Step #9: How to test (to detect structural mechanical damages on real-time streaming by drone):

Training Yolo v3:

  1. For training cfg/yolov3-custom.cfg download the pre-trained weights-file: darknet53.conv.74 (see step 5)
  2. Create file yolo-obj.cfg with the same content as in yolov3-custom.cfg and:
[convolutional]
filters=27[region]
classes=4
  • After each 100 iterations you can stop and later start training from this point. For example, after 2000 iterations you can stop training, and later just start training using: ./darknet detector train data/obj.data yolo-obj.cfg backup\yolo-obj_2000.weights Erosion.jpg
  • (in the original repository https://github.com/pjreddie/darknet the weights-file is saved only once every 10 000 iterations if(iterations > 1000))
  • uring training you see nan values for avg (loss) field – then training goes wrong, but if nan is in some other lines – then training goes well.

Note: If you changed width= or height= in your cfg-file, then new width and height must be divisible by 32.

Note: After training use such command for detection: darknet.exe detector test data/obj.data yolo-obj.cfg yolo-obj_8000.weights

Note: if error Out of memory occurs then in .cfg-file you should increase subdivisions=16, 32 or 64: link

When should I stop training:

Usually sufficient 2000 iterations for each class(object), but not less than number of training images and not less than 6000 iterations in total. But for a more precise definition when you should stop training, use the following manual:

  1. During training, you will see varying indicators of error, and you should stop when no longer decreases 0.XXXXXXX avg:

Region Avg IOU: 0.798363, Class: 0.893232, Obj: 0.700808, No Obj: 0.004567, Avg Recall: 1.000000, count: 8 Region Avg IOU: 0.800677, Class: 0.892181, Obj: 0.701590, No Obj: 0.004574, Avg Recall: 1.000000, count: 8

9002: 0.211667, 0.60730 avg, 0.001000 rate, 3.868000 seconds, 576128 images Loaded: 0.000000 seconds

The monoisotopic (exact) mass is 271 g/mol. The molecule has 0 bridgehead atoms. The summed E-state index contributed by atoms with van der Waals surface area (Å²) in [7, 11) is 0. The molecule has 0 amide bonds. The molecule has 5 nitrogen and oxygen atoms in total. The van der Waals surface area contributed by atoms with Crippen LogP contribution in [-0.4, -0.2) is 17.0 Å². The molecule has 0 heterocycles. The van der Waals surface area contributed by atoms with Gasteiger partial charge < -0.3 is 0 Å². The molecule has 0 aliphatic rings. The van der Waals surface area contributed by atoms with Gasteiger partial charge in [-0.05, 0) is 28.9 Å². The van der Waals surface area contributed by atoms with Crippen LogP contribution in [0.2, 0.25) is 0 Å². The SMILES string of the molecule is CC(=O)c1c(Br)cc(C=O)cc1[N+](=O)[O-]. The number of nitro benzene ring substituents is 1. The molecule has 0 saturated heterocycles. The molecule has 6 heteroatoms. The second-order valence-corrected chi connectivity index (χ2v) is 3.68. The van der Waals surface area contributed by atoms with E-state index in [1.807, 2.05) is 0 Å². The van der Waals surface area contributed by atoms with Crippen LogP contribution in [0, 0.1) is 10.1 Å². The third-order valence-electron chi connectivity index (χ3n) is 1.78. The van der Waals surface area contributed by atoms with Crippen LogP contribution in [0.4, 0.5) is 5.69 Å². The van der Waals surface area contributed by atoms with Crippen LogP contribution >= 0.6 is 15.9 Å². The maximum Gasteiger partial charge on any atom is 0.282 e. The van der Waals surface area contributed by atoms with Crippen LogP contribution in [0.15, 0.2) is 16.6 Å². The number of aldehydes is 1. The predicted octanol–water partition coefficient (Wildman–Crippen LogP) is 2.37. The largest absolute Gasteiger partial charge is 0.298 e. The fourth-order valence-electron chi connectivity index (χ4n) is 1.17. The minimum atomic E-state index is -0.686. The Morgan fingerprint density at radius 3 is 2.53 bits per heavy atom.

• 9002 — iteration number (number of batch)
  • 0.60730 avg — average loss (error) — the lower, the better

When you see that average loss 0.xxxxxx avg no longer decreases at many iterations then you should stop training. The final avgerage loss can be from 0.05 (for a small model and easy dataset) to 3.0 (for a big model and a difficult dataset).

Or if you train with flag -map then you will see mAP indicator Last accuracy mAP@0.5 = 18.50% in the console – this indicator is better than Loss, so train while mAP increases.

  1. Once training is stopped, you should take some of last .weights-files from \darknet\backup and choose the best of them:

For example, you stopped training after 9000 iterations, but the best result can give one of previous weights (7000, 8000, 9000). It can happen due to overfitting. Overfitting — is case when you can detect objects on images from training-dataset, but can’t detect objects on any others images. You should get weights from Early Stopping Point:

To get weights from Early Stopping Point:

2.1. At first, in your file obj.data you must specify the path to the validation dataset valid = valid.txt (format of valid.txt as in train.txt), and if you haven’t validation images, just copy data\train.txt to data\valid.txt.

2.2 If training is stopped after 9000 iterations, to validate some of previous weights and comapre last output lines for each weights (7000, 8000, 9000):

Choose weights-file with the highest mAP (mean average precision) or IoU (intersect over union)

For example, bigger mAP gives weights yolo-obj_8000.weights – then use this weights for detection.

Or just train with -map flag:

./darknet detector train data/obj.data yolov3-custom.cfg darknet53.conv.74 -map

So you will see mAP-chart (red-line) in the Loss-chart Window. mAP will be calculated for each 4 Epochs using valid=valid.txt file that is specified in obj.data file (1 Epoch = images_in_train_txt / batch iterations)

(to change the max x-axis value — change max_batches= parameter to 2000*classes, f.e. max_batches=6000 for 3 classes)

Example of custom object detection: ./darknet detector test data/obj.data yolov3-custom.cfg yolo-obj_8000.weights

  • IoU (intersect over union) — average instersect over union of objects and detections for a certain threshold = 0.24
  • mAP (mean average precision) — mean value of average precisions for each class, where average precision is average value of 11 points on PR-curve for each possible threshold (each probability of detection) for the same class (Precision-Recall in terms of PascalVOC, where Precision=TP/(TP+FP) and Recall=TP/(TP+FN) ), page-11: http://homepages.inf.ed.ac.uk/ckiw/postscript/ijcv_voc09.pdf

mAP is default metric of precision in the PascalVOC competition, this is the same as AP50 metric in the MS COCO competition. In terms of Wiki, indicators Precision and Recall have a slightly different meaning than in the PascalVOC competition, but IoU always has the same meaning.